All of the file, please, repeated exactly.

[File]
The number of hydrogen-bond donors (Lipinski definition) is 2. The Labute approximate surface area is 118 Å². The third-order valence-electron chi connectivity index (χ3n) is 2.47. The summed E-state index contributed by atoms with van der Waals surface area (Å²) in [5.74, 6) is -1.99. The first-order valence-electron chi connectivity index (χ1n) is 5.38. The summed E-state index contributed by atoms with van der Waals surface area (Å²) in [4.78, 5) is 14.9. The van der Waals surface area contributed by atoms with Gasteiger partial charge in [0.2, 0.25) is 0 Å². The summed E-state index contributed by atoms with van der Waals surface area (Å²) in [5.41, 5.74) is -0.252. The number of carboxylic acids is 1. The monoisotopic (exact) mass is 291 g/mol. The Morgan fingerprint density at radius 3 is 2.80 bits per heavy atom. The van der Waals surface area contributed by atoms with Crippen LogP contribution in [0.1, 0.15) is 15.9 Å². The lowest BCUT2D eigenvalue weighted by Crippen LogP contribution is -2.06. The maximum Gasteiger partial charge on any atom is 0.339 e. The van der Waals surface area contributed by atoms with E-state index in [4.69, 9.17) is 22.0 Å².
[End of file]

The number of hydrogen-bond donors (Lipinski definition) is 2. The Labute approximate surface area is 118 Å². The third-order valence-electron chi connectivity index (χ3n) is 2.47. The summed E-state index contributed by atoms with van der Waals surface area (Å²) in [5.74, 6) is -1.99. The first-order valence-electron chi connectivity index (χ1n) is 5.38. The summed E-state index contributed by atoms with van der Waals surface area (Å²) in [4.78, 5) is 14.9. The van der Waals surface area contributed by atoms with Gasteiger partial charge in [0.2, 0.25) is 0 Å². The summed E-state index contributed by atoms with van der Waals surface area (Å²) in [5.41, 5.74) is -0.252. The number of carboxylic acids is 1. The monoisotopic (exact) mass is 291 g/mol. The Morgan fingerprint density at radius 3 is 2.80 bits per heavy atom. The van der Waals surface area contributed by atoms with Crippen LogP contribution in [0.1, 0.15) is 15.9 Å². The lowest BCUT2D eigenvalue weighted by Crippen LogP contribution is -2.06. The maximum Gasteiger partial charge on any atom is 0.339 e. The van der Waals surface area contributed by atoms with E-state index in [4.69, 9.17) is 22.0 Å².